LUSBY, Md.—When Southern Calvert Baptist Church formally ended its mission partnership with Mexico, Pastor Steve Fehrman wanted to continue a missions focus.
One of his church members told him about Pastor Chrispinus Okumu from Nairobi, Kenya. He has a ministry in Kibera, the biggest slum in Africa and one of the biggest in the world.
Okumu spoke one Sunday at Southern Calvert’s evening service, sharing how almost one million people live in the densely populated area that the city uses as a dump. The place is full of waste garbage, aborted babies and all kinds of bones.
“The whole congregation was moved,” shared Fehrman. “Everybody wanted to do something.”
Church members decided, though they ultimately wanted to engage an unreached people group, they would first serve in Nairobi, where Okumu had started a school in the slums.
Okumu had grown up in the area, later earning a theological education. He could have gone anywhere, but he really felt called to minister in his homeland.
There, the government gave him a piece of land—a rock—saying it was worthless. Okumu hired people in the slums to dig through the rock, where he later literally scraped Soweto (which means “go to school and have an education”) Academy right out of the rock.
And in the digging came another wonderful surprise: 600-800 feet below the surface was some of the purest water on the earth. Its purity has since been tested, and the water bottled and exported, assisting with the necessary finances for the school and its workers.
The Southern Calvert team painted and otherwise worked at this school in the slum, where the “living conditions are terrible,” Fehrman said. Ironically, this slum, where there is sewage water running through the streets, is in the heart of an otherwise middle class African city. There is even a golf course nearby!
The team also conducted a pastor training school at the nearby church, where Fehrman taught 150-plus pastors, who traveled as far as 11 hours away to learn. These pastors stayed for three days, sleeping on the church’s floor each night.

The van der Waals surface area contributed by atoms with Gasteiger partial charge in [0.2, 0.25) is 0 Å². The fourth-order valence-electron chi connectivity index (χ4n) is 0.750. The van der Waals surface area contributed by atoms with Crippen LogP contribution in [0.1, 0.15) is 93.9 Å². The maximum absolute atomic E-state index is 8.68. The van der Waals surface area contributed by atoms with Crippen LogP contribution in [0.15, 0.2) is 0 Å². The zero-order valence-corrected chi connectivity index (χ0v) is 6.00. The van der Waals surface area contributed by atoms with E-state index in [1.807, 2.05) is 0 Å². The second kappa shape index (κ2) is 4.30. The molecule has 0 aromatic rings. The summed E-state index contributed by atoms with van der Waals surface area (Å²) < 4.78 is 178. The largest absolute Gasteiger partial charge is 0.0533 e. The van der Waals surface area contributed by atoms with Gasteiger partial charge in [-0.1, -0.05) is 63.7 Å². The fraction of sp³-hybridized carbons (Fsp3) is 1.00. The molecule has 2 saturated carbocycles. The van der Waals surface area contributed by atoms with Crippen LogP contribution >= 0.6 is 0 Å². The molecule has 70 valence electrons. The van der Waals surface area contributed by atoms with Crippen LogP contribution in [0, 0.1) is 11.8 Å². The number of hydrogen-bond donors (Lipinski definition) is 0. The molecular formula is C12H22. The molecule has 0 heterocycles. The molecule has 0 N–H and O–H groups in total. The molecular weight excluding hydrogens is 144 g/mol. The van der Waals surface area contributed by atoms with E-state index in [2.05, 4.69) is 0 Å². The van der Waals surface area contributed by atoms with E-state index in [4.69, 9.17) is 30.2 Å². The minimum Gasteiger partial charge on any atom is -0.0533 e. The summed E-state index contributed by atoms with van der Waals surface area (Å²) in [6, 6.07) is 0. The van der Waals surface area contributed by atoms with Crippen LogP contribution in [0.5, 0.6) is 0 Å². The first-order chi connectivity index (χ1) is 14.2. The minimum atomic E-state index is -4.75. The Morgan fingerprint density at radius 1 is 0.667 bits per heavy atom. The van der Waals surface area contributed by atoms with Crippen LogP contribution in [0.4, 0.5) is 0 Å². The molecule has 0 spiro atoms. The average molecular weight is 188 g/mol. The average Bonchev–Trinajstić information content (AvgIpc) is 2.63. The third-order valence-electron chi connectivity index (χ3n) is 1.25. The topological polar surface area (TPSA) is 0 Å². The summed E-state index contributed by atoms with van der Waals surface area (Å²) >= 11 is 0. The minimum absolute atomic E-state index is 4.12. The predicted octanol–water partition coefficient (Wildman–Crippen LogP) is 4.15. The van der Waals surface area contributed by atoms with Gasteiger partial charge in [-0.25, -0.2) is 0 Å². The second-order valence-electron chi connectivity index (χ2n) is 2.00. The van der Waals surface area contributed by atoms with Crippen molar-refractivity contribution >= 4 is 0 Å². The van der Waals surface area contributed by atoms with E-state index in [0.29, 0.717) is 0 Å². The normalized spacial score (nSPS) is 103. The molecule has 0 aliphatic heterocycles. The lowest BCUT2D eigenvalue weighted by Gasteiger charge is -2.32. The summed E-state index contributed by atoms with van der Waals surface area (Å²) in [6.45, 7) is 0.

At the same time, the rest of the team ministered to 300-400 children in a bustling Bible school.
On the last day of the Bible school, a nurse on Fehrman’s team was alerted to an unconscious girl lying near the bathroom.
Though the nurse couldn’t feel the girl’s pulse, she administered CPR, and the girl revived.
“It was a heart-pumping experience,” explained Fehrman. “If we hadn’t been there, that girl would have died!”
Next summer, Southern Calvert intends to take a team of medical professionals to work at the Academy.
“They have one doctor, but no medicine—and a bed you wouldn’t let your own child lie down on,” he explained.
Southern Calvert’s church members still hope to make trips out to the African Bush, where they hope to engage unreached people groups.
The church began praying about this trip last Thanksgiving, developed a planning team in February, and started raising money for the team in March. It cost $2,500 per team member to go so the church really rallied together to raise the money.
They hosted Spirit nights at their local Chick-fil-a. They held silent auctions with items donated from the congregation. Pastor Fehrman cut grass and did other work to raise money for the team.
“It really was a good church effort,” he said. “It wasn’t just a small group of people. Our whole church went to Africa! We’re excited about what God does next!”